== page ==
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Researchers with human hair improve the performance of solar panels

Researchers with human hair improve the performance of solar panels

Researchers at Queensland University of Technology (QUT) have developed new carbon nanotubes from human hair that can act as a shield on solar cells and improve the function of these panels.

In a study published in the Journal of Materials Chemistry A, researchers Explained How carbon nanotubes can be used to improve the function of perovskite solar cells. These cells are the new generation of solar technologies that are cheaper and easier to mass produce.

Unlike silicon solar cells, perovskite is made of a compound that is simple to produce and highly flexible, meaning it can be used in many new fields, including solar clothing and tents.

Last year, another group of researchers turned human hair into carbon nanotubes and used it to make old displays. Researchers at Queensland University of Technology are now using the same technology on perovskite solar cells. The team found that by adding carbon dots to the perovskite fabrication process, a wave-shaped layer of perovskite was formed that actually surrounded the perovskite crystals with carbon nanoparticles.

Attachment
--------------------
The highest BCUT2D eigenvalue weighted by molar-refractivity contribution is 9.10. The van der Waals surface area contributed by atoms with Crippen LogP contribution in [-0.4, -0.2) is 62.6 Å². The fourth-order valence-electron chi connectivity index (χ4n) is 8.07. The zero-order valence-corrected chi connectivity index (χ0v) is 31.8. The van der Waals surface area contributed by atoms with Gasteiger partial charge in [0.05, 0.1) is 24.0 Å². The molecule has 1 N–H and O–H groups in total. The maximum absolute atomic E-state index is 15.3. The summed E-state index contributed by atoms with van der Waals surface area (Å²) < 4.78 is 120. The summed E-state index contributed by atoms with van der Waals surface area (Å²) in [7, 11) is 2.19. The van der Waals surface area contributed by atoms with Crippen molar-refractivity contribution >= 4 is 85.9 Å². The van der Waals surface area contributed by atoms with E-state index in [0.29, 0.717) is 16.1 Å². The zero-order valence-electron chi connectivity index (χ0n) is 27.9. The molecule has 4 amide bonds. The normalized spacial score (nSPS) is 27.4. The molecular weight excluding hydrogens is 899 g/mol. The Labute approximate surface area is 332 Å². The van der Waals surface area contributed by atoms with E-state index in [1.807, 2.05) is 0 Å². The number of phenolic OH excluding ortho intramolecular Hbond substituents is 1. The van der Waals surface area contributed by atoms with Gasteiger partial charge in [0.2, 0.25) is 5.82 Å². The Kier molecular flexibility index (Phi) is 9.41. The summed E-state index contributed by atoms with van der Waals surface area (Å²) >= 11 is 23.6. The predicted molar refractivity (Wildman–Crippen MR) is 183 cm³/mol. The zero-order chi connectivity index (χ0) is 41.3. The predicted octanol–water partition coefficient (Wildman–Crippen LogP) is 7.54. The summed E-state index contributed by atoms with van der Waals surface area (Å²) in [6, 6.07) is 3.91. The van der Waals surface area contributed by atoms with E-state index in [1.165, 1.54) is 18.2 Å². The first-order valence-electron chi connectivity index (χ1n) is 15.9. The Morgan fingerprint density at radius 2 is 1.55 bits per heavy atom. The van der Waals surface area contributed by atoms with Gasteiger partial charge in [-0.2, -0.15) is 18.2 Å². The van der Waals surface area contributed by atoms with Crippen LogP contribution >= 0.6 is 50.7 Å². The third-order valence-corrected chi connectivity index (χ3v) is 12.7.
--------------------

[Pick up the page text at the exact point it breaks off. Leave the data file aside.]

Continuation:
“This method creates a kind of protective layer or a kind of shield,” said Professor Wang, the study’s lead researcher, in a press release. “This layer protects the perovskite material from moisture or other environmental factors that can be harmful.”

Strengthen solar panels for space travel

Researchers have found that when perovskite solar cells are protected by carbon nanoparticles, their power transfer rate efficiency and stability increase compared to perovskite cells without carbon dots. “This achievement could extend the life of perovskite cells by 20 years or more and remove one of the barriers to their commercial production,” said Professor Wang.

Professor Wang believes that these solar panels can be used in spacecraft. The International Space Station currently uses four arrays of solar cells that can generate up to 120 kilowatts of electricity. However, current consumer technology is heavy and its movement in space makes our work difficult.

Perovskite cells can be very useful for future space travel because they weigh much less and do not slow down the spacecraft. Although more research is needed, Professor Wang says he is very optimistic about the future as the technology progresses. Maybe in the end, this simple hair is the key to achieving the next generation of solar technologies.

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